I am married to someone who used to be married (20 yrs ago) to someone whose debt to United auto credit is now in collections. I don't know how they tracked me down since I have never met my husband's ex-wife who is the person they are looking for and we don't know where she is either. I am being contacted every 1-2 weeks for 6 months now after calling them back repeatedly to ask them to stop calling me because I don't know this woman and have never even met her. I have done some research and for those of you who wish to file a complaint here is some info you may find helpful:
To report an alleged violation of your rights and file a complaint against a debt collector, start by contacting your state’s attorney general. If your state has its own laws (in addition to federal debt collection laws) governing collection procedures, your attorney general’s office will know.
You can also contact the Federal Trade Commission (FTC) and file a complaint. The FTC does not resolve problems; it records complaints, and looks for patterns and trends about a particular business.
To file a complaint with the FTC about a debt collector’s practices, write to:
Federal Trade Commission
Consumer Response Center
600 Pennsylvania Avenue, NW
Washington, DC 20580
You can also file a complaint online in English, or En Español, or, call the FTC’s toll-free helpline at 1-877-FTC-HELP [protected]); TTY: [protected].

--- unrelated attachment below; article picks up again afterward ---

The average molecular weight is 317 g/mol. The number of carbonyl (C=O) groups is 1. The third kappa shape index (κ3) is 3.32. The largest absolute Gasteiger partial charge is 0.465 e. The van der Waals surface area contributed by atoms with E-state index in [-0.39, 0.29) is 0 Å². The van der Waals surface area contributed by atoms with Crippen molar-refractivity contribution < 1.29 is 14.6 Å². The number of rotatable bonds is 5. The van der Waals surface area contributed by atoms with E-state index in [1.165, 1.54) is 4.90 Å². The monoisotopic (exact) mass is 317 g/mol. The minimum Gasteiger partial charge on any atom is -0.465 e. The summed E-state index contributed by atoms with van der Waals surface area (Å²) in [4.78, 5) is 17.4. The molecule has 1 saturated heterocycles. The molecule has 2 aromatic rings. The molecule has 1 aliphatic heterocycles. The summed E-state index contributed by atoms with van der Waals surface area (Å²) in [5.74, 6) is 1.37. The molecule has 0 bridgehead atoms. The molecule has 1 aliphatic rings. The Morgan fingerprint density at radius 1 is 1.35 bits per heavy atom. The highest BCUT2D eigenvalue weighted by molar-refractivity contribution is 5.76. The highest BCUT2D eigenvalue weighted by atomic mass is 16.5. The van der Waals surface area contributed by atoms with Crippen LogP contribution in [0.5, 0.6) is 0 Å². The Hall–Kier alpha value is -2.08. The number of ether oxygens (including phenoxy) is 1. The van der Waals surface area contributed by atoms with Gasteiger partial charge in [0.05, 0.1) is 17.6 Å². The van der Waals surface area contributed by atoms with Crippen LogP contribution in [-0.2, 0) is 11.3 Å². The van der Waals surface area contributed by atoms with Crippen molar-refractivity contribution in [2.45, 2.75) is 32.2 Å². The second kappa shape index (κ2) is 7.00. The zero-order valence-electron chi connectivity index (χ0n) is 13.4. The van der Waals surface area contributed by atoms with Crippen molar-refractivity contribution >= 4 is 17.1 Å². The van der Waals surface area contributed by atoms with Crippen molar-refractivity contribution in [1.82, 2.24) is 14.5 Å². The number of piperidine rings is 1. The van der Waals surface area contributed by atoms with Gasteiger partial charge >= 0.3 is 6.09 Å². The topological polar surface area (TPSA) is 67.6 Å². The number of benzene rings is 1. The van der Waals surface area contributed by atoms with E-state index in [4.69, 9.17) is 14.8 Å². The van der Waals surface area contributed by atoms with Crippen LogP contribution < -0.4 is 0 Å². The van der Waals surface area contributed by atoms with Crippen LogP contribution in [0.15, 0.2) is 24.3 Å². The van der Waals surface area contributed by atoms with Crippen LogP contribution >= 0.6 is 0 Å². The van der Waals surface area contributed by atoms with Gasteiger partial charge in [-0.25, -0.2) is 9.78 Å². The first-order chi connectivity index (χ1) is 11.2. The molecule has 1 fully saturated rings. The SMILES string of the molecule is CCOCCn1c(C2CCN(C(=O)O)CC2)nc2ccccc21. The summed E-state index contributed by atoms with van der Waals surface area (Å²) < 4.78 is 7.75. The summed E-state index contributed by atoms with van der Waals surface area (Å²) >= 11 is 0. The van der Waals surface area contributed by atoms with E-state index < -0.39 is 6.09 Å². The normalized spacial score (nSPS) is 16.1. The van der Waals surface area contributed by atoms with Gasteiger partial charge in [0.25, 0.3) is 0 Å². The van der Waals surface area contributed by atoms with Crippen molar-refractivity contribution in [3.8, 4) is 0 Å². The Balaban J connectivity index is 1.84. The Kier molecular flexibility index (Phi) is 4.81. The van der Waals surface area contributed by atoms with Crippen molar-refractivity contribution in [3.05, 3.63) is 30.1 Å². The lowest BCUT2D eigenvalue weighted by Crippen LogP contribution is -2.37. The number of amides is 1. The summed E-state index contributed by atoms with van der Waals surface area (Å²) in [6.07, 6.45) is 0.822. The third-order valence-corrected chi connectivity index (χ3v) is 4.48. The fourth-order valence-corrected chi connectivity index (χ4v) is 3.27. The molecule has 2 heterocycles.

There is no federal license or registration required for collection agencies. However, in some states debt collectors must register or apply for a state license. Licensing requirements vary from state to state. Many states also require collection agencies to be bonded. In some states, such as California, there may have been prior requirements for licensing of collectors, resulting in state regulations being retained on the books of the state even after the regulatory agency has been disbanded. These regulations may provide additional details and support for legal arguments of what is considered proper. To learn more about the licensing and bonding requirements for collection agencies operating in your state, link to your state's collection law through Attachment A, www.privacyrights.org/fs/fs27plus.htm. If your state is not listed, contact your state's attorney general through the National Association of Attorneys General web site, www.naag.org.
You may also contact your state's consumer protection office through the federal government's Consumer Action web site, www.consumeraction.gov/state.shtml.